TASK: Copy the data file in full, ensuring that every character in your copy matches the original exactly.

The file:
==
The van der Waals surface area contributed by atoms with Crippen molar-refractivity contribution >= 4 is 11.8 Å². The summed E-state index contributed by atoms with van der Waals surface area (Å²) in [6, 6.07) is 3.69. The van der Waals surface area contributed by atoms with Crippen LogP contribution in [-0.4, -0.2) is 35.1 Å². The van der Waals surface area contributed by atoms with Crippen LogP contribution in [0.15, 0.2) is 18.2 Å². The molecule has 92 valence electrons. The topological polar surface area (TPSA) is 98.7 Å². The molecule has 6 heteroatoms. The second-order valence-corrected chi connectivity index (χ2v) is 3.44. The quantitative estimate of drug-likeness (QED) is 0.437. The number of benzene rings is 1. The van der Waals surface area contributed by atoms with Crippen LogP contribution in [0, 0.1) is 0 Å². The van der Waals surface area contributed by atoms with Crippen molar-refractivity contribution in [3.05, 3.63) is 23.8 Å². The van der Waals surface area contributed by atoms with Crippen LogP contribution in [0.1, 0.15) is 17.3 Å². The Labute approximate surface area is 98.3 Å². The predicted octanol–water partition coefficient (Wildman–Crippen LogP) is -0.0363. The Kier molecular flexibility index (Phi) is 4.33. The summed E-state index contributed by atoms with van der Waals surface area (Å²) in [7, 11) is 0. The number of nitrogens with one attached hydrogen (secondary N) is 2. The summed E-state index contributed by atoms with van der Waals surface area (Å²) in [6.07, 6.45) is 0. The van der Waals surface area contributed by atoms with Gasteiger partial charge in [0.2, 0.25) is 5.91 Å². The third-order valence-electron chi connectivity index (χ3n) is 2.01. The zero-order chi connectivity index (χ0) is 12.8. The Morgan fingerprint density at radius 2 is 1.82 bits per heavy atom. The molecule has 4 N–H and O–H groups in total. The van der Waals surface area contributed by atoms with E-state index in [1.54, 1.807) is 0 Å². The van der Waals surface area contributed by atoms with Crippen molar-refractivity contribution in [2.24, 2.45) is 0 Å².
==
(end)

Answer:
The van der Waals surface area contributed by atoms with Crippen molar-refractivity contribution >= 4 is 11.8 Å². The summed E-state index contributed by atoms with van der Waals surface area (Å²) in [6, 6.07) is 3.69. The van der Waals surface area contributed by atoms with Crippen LogP contribution in [-0.4, -0.2) is 35.1 Å². The van der Waals surface area contributed by atoms with Crippen LogP contribution in [0.15, 0.2) is 18.2 Å². The molecule has 92 valence electrons. The topological polar surface area (TPSA) is 98.7 Å². The molecule has 6 heteroatoms. The second-order valence-corrected chi connectivity index (χ2v) is 3.44. The quantitative estimate of drug-likeness (QED) is 0.437. The number of benzene rings is 1. The van der Waals surface area contributed by atoms with Crippen LogP contribution in [0, 0.1) is 0 Å². The van der Waals surface area contributed by atoms with Crippen molar-refractivity contribution in [3.05, 3.63) is 23.8 Å². The van der Waals surface area contributed by atoms with Crippen LogP contribution in [0.1, 0.15) is 17.3 Å². The Labute approximate surface area is 98.3 Å². The predicted octanol–water partition coefficient (Wildman–Crippen LogP) is -0.0363. The Kier molecular flexibility index (Phi) is 4.33. The summed E-state index contributed by atoms with van der Waals surface area (Å²) in [7, 11) is 0. The number of nitrogens with one attached hydrogen (secondary N) is 2. The summed E-state index contributed by atoms with van der Waals surface area (Å²) in [6.07, 6.45) is 0. The van der Waals surface area contributed by atoms with Gasteiger partial charge in [0.2, 0.25) is 5.91 Å². The third-order valence-electron chi connectivity index (χ3n) is 2.01. The zero-order chi connectivity index (χ0) is 12.8. The Morgan fingerprint density at radius 2 is 1.82 bits per heavy atom. The molecule has 4 N–H and O–H groups in total. The van der Waals surface area contributed by atoms with E-state index in [1.54, 1.807) is 0 Å². The van der Waals surface area contributed by atoms with Crippen molar-refractivity contribution in [2.24, 2.45) is 0 Å².